VANCOUVER—I spent 20 years injecting heroin. During the year that fentanyl hit the streets, I overdosed six times. On each occasion, I consumed what I believed was heroin but was probably fentanyl or its analogues

3 Sep 2019

Because of the quick reflexes of staff at Insite — the first supervised consumption site in Canada, located on Vancouver’s Downtown Eastside — I survived. I was given the chance to keep fighting against my addiction, eventually achieving recovery and the life I have today.

Many people don’t get that chance. People with addiction are dying in huge numbers because of toxic street drugs, while punitive policies fail to take them out of circulation.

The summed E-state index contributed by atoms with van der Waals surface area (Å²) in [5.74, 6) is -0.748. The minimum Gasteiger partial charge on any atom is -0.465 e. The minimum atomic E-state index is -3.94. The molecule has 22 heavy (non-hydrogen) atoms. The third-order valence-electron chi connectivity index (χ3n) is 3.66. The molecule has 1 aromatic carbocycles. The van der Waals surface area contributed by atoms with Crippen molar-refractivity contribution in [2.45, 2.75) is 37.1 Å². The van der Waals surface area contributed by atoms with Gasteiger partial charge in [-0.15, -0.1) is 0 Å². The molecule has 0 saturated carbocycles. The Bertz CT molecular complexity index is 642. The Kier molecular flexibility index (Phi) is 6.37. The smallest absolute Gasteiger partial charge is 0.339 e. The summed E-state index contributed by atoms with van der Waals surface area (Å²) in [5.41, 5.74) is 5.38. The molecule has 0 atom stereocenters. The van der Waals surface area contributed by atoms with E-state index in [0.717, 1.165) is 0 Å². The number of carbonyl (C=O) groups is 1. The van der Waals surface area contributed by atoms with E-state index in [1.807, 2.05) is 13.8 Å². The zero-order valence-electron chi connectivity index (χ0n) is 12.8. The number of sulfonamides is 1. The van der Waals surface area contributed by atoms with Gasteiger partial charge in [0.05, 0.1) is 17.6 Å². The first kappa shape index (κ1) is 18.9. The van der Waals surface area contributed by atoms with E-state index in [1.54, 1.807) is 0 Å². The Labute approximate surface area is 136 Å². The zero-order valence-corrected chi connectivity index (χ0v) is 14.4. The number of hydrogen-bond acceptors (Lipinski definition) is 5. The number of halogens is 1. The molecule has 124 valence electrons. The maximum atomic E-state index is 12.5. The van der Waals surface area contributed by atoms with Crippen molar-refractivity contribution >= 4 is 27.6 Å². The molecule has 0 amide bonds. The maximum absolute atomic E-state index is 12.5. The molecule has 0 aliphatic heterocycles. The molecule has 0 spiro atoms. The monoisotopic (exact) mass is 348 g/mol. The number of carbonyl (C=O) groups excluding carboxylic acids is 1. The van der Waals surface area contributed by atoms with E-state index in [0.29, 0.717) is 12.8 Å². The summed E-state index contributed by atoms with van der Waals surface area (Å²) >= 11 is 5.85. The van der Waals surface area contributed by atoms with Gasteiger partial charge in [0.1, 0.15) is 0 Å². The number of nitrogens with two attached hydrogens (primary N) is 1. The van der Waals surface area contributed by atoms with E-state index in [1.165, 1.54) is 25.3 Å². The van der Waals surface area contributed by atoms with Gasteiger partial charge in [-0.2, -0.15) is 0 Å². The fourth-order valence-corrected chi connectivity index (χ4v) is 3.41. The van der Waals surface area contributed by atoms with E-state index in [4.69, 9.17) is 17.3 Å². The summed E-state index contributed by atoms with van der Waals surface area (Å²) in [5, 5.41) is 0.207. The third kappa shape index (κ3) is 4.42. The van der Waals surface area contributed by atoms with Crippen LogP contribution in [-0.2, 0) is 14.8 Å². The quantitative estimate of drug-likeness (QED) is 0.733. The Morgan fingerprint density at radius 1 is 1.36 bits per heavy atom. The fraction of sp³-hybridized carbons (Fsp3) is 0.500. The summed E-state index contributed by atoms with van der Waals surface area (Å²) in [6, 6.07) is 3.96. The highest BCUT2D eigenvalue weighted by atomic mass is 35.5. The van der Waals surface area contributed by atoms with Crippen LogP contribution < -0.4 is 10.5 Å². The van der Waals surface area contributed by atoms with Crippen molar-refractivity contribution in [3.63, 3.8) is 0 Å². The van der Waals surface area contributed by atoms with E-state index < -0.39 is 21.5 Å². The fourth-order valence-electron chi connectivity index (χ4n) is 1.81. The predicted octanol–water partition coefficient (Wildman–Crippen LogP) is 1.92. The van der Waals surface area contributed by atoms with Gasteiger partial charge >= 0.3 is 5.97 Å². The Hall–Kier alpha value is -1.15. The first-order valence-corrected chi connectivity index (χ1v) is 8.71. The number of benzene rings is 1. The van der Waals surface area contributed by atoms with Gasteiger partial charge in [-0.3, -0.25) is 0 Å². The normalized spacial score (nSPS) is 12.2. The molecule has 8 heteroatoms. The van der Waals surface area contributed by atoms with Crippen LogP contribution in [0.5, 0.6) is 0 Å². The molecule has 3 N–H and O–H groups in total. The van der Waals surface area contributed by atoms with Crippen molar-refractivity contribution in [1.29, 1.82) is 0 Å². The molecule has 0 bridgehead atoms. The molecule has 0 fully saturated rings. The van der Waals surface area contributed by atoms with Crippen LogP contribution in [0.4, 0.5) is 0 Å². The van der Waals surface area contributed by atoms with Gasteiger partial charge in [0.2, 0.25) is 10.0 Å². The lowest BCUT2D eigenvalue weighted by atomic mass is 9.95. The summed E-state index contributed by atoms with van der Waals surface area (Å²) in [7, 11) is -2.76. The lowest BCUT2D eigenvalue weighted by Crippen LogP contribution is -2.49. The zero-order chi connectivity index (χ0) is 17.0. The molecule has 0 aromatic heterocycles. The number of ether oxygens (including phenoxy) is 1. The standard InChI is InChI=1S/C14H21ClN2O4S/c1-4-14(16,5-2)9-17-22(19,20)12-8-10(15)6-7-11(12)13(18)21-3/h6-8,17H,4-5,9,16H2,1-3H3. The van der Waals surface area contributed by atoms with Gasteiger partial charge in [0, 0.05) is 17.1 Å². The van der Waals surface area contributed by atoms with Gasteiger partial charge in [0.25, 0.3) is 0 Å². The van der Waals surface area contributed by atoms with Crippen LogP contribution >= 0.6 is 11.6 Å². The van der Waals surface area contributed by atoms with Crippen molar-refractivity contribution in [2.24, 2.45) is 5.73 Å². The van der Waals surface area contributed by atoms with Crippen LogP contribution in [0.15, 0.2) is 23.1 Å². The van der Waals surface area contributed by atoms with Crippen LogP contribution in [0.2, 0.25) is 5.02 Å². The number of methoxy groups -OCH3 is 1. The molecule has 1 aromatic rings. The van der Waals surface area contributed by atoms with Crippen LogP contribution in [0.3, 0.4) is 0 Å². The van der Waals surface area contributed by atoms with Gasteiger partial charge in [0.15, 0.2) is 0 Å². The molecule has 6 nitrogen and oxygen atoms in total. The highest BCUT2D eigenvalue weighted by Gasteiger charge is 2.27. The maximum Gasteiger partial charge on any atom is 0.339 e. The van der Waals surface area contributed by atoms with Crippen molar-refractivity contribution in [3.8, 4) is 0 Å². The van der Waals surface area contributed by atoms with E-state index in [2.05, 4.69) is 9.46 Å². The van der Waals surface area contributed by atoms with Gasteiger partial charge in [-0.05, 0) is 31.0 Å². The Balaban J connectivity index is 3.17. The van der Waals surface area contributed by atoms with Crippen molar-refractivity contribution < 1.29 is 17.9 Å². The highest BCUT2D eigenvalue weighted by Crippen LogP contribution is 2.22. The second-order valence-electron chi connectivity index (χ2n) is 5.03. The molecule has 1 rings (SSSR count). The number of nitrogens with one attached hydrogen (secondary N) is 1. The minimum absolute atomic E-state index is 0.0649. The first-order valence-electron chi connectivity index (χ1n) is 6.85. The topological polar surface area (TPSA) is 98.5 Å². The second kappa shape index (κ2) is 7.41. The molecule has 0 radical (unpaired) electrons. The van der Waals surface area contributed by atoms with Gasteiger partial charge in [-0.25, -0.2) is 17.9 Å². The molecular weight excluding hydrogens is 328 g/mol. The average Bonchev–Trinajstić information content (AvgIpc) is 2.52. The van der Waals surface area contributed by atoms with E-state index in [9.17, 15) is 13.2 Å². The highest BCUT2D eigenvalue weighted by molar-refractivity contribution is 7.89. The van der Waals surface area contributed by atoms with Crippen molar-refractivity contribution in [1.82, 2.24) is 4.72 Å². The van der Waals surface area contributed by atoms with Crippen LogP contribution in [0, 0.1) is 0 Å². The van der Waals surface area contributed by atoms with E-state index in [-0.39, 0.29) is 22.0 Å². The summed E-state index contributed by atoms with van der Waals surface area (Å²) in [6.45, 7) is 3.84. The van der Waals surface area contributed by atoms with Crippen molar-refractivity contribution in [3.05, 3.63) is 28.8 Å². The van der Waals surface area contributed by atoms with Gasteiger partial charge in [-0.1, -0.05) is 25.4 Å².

I’m here today to tell you that there is a better option.

Overdoses are down, but the toxic supply hasn’t dried up

Here in British Columbia, the provincial Coroners Service reported a slight decrease in overdose deaths this year. The number of fatalities will still be much higher in 2019 than it was five years ago, and I’ll tell you why: a toxic drug supply.

While it looks like overdose deaths are down for now in B.C., according to the BC Centre for Disease Control, the number of overdoses reported is actually rising. This tells us that the crisis is not over. The toxic drug supply is not drying up; it’s just that first responders and the community are getting better at saving lives.

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